Presentation on theme: "Mexico’s Slave Labor in Maquiladoras By: Cristina Zarama, Michael Wilkens, Claire Foussard."— Presentation transcript:
Mexico’s Slave Labor in Maquiladoras By: Cristina Zarama, Michael Wilkens, Claire Foussard
Sweatshops in Mexico Many are near the US-Mexico border. Called “Maquila” or “Maquiladora” – Some are registered, but most are “underground” They violate human rights It’s very common to use indigenous people
What They Do Many of these maquiladoras are factories that produce a variety of products. Many America based companies have factories in Mexico.
Causes for Maquiladoras in Mexico Cheap labor American companies have factories located in Mexico Products sold in the U.S. for a higher profit (“Sweatshops in Mexico”) Woman working in a maquiladora
Works Cited "CorpWatch : Maquiladoras at a Glance." CorpWatch : Index. N.p., n.d. Web. 25 Oct "ILAB - Mexico." The U.S. Department of Labor Home Page. The United States Department of Labor, n.d. Web. 27 Oct "Sweatshops in Mexico." New Internationalist. N.p., 23 June Web. 26 Oct "Sweatshops." Mount Holyoke College, South Hadley, Massachusetts. N.p., n.d. Web. 25 Oct
Effects on Slaves Many of the workers only take the jobs in maquiladoras as a last resort. Most end up there after being unsuccessful in crossing the US-Mexico border. Many of the girls and women are abused. A typical maquiladora in Mexico.
Economic Effects The US buys the products without checking where the products are coming from. "Anything that discourages foreign investment is economic suicide and a political impossibility. If Americans want to help these workers, getting our government and banks to forgive Mexico's debt would be a big first step.“ (Sole-Smith, Virginia) Many corporations and consumers benefit from modern day slavery, because the labor is cheap. Sweatshops from California are being moved to Mexico, because of the cheap labor.
Maquiladoras Many of the maquiladoras are near the US border. The different types maquiladoras in Mexico.
Evidence of Sweatshop Slaves 107 slaves were freed in Mexico. Ages ranged from Most were suffering from dehydration, malnutrition and some had broken bones due to abuse. Others were exploited sexually. Most of the slaves didn’t speak Spanish, because they were from indigenous areas. 23 people were arrested for human trafficking.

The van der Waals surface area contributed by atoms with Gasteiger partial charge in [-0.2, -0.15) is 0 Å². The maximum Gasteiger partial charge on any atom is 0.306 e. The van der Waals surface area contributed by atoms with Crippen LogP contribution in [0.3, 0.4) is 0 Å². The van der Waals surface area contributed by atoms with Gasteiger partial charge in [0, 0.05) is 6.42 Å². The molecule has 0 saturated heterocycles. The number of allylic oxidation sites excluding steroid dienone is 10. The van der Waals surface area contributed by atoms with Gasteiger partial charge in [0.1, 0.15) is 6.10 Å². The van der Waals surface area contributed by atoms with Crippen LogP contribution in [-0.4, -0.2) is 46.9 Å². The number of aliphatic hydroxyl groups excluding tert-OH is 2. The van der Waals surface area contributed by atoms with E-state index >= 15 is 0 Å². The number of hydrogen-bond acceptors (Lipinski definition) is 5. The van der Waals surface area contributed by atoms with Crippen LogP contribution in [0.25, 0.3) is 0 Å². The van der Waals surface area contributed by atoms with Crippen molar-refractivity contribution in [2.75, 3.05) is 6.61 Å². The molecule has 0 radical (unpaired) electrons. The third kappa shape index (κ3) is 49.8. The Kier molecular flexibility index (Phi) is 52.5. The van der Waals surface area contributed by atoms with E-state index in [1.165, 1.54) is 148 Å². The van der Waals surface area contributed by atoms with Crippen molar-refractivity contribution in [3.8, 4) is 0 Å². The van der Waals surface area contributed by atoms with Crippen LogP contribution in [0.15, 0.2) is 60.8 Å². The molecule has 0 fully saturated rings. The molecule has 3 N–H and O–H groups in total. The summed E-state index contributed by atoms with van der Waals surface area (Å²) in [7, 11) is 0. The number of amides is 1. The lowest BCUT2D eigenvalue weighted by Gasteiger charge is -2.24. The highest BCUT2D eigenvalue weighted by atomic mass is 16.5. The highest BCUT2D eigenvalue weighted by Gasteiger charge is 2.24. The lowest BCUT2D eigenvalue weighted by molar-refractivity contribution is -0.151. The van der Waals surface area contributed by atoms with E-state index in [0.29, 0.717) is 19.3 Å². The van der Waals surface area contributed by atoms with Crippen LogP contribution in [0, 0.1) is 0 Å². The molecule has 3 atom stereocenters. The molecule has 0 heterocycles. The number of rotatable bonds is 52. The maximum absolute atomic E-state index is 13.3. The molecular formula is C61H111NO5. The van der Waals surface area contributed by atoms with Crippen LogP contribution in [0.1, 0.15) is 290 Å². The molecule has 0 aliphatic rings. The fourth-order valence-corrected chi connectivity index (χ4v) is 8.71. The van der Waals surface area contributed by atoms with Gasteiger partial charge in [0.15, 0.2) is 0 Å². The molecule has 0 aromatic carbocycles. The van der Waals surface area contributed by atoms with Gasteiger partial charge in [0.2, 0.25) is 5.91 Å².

Evidence Nike, a company known world- wide, owns a Mexican sweatshop where the workers are put through brutal conditions As one of the workers, Alvaro Saavedra Anzures, describes: Workers have to meet the quota of 1,000 pieces per day, or more than a piece every minute. Getting a drink of water, or using the restroom may risk their job, even in the high temperatures the shops are kept in.
Children in Maquiladoras Estimated million children under the age of 15 working in maquiladoras today ( ILAB- Mexico) Primarily female (ILAB- Mexico) Children are subject to harsh conditions and potentially hazardous materials ( ILAB- Mexico) Workers receive such low pay, the to send their children to work in garment factories rather than school (“Sweatshops”) Children in a maquiladora
American companies that have factories in Mexico: Sony Fisher Price Hewlett Packard (HP) IBM Toshiba Honda ("CorpWatch : Maquiladoras at a Glance.“)
Stats Each shift for workers is from 8:30 AM until 8:30 PM, but if workers do not complete the number of clothes they have been told to make that day, they must work longer without any pay On Saturdays, people must work from 8 am until 5 pm without a lunch break. If you arrive 15 minutes late, you must work for 3 days without pay. If you are sick for a day, you lose a weeks worth of pay
Stats Girls as young as 12 and 13 work in the factory. Child labor laws are obviously ignored. When women are hired, they are tested to see if they are pregnant. If they are pregnant, they are fired. Workers are paid between $30 and $50 per week.
Stats When workers leave the factory (at any given time) they are searched to make sure they haven't stolen anything. The work can also be dangerous. For example, the women have no protective goggles to wear when they are sewing at their machines. Sometimes the needles break and fly up into their faces. There is no help given to these women; they must continue working and if they leave they will lose their pay.
Action Plan Import regulation is the key to stopping this form of human trafficking. Monitoring and regulating the sources of goods from Mexico and preventing purchases from these Mexican sweatshops.
Action Plan Squid sweatshops in Mexico are exporting to the US, while the US ignores them and buys simply because they are cheaper. If we regulate where the US can buy from, the sweatshops will be banned and will lose massive amounts of business. These squid and other kinds of sweatshops will be run down.
Action Plans The second thing that needs to be done is a mass creation of jobs in Mexico. Possibly fair manufactures could replace the currently existing inhumane sweatshops. This could be easily done, if the laws are put in place, and there are willing workers.
Works Cited Sole-Smith, Virginia. " Mexico's Squid Sweatshops | The Progressive." The Progressive | Peace and social justice since N.p., n.d. Web. 25 Oct